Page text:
If you’ve reached age 55, you can take penalty-free withdrawals from your 401(k) plan after leaving your job if your employment ends during or after the year you reach age 55. This is one of the most important exceptions to the penalty tax. And if you’re a qualified public safety employee, this exception applies after you’ve reached age 50. You’re a qualified public safety employee if you provided police protection, firefighting services, or emergency medical services for a state or municipality, and you separated from service in or after the year you attained age 50.

Be careful, though. This exception applies only after you leave employment with the employer that sponsored the plan making the distribution. For example, if you worked for Employer A and quit at age 45, then took a job with Employer B and quit at age 55, only distributions from Employer B’s plan would be eligible for this exception. You’ll have to wait until age 59½ to take penalty-free withdrawals from Employer A’s plan, unless another exception applies.

Think periodic, not lump sums.

Another important exception to the penalty tax applies to “substantially equal periodic payments,” or SEPPs. This exception also applies only after you’ve stopped working for the employer that sponsored the plan. To take advantage of this exception, you must withdraw funds from your plan at least annually based on one of three rather complicated IRS-approved distribution methods.

Regardless of which method you choose, you generally can’t change or alter the payments for five years or until you reach age 59½, whichever occurs later. If you do modify the payments (for example, by taking amounts smaller or larger than required distributions or none at all), you’ll again wind up having to pay the 10% penalty tax on the taxable portion of all your pre-age 59½ SEPP distributions (unless another exception applies).

And more exceptions.

Distributions described below generally won’t be subject to the penalty tax even if you’re under age 59½ at the time of the payment.

  • Distributions from your plan up to the amount of your unreimbursed medical expenses for the year that exceed 10% of your adjusted gross income for that year
  • Distributions made as a result of your qualifying disability
  • Certain distributions to qualified military reservists called to active duty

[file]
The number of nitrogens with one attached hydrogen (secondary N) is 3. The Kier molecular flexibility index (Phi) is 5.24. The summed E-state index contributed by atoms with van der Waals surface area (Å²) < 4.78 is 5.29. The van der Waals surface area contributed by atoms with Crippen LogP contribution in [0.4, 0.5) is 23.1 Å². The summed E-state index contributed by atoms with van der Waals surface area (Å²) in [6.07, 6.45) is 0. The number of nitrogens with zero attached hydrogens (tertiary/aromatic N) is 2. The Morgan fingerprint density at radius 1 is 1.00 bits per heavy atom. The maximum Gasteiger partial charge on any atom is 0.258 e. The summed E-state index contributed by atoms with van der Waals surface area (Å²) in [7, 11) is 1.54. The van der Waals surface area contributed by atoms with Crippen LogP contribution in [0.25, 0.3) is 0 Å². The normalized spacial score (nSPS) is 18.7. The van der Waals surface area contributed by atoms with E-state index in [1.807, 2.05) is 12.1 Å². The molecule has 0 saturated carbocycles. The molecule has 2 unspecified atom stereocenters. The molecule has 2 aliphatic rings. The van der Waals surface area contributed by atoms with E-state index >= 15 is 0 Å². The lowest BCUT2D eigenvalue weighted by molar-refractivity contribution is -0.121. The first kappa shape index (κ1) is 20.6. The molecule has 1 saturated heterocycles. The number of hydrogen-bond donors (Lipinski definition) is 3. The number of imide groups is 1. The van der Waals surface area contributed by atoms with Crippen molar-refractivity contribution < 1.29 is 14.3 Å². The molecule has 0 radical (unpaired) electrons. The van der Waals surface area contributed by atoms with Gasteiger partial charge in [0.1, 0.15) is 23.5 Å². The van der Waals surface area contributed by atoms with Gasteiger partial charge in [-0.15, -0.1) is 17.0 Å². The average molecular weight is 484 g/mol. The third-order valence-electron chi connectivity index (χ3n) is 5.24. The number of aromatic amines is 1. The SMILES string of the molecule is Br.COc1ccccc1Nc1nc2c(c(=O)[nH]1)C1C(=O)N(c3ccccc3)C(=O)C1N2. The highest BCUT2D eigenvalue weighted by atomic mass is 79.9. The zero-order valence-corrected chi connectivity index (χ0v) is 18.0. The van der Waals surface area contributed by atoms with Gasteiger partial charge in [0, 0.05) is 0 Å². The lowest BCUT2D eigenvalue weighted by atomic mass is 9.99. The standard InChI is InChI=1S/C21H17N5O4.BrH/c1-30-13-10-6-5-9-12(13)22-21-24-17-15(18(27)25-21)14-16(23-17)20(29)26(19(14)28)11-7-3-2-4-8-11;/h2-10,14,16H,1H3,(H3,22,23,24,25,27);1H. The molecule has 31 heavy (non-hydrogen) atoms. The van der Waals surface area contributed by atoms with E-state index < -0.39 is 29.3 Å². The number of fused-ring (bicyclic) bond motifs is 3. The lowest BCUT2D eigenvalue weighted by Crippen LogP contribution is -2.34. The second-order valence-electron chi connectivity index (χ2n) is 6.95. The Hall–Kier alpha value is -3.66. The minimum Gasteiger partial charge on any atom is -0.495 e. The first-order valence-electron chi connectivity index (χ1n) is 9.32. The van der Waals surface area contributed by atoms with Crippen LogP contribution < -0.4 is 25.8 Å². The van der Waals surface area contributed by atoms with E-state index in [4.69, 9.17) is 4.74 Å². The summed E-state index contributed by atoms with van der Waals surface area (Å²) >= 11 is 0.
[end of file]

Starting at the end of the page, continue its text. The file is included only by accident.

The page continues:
• Distributions made pursuant to a qualified domestic relations order (QDRO)
  • Distributions made to your beneficiary after your death, regardless of your beneficiary’s age

Keep in mind that the penalty tax applies only to taxable distributions, so tax-free rollovers of retirement assets are not subject to the penalty. Also note that the exceptions applicable to IRAs are similar to, but not identical to, the rules that apply to employer plans.

Source: Broadridge Investor Communication Solutions, Inc.

 

It’s College Acceptance Season. How Can Parents Help Fund Their Child’s Education Without Touching Their Nest Egg?

college 2Blink and your newborn is heading off to college. While an exciting milestone, it’s easily overshadowed by the looming fear of financial sacrifices. For many parents, especially those who started families in their 30s and 40s, saving for college and retirement at the same time is a nagging reality.

The average cost of college for the 2016 to 2017 academic year was over $24,000 for an in-state public college and over $49,000 for a private college[1]. Multiply that by the four years it takes to earn an undergraduate degree, and it’s easy to see why many parents consider tapping into their retirement savings to help foot the bill.

According to current research from Sallie Mae, only two out of five families have an actual college payment plan in place. As it turns out, having a strategy really does pay off—families who plan save 3.5 times more than non-planners, and the students from those families borrow one-third less[2].

Don’t know where to start?  Here are six strategies for funding college without digging into your hard-earned retirement fund.

1. Plan for 4 Years (or More)

From your child’s first step onto campus to their last step off stage with diploma in hand, you’re looking at a timeline of 4+ years. Changing majors, repeating classes, or taking time off for personal reasons also affect the prospects of a timely graduation. When planning your budget, look beyond freshman year alone—consider the total number of years expected, and plan accordingly.

When researching potential colleges and universities, look for schools with high four-year graduation rates. The fewer years your child spends in college, the less tuition, fees and related expenses you’ll incur.

2. Calculate the Savings at Home

There is at least one financial upside when sending your child to college—recouped living expenses.

Consider the cost of food, transportation, sports and activities, etc…which are all reduced when there’s one less person at home.  When building your college budget, don’t forget to factor these savings into your calculations.

3. Take Advantage of Tax Credits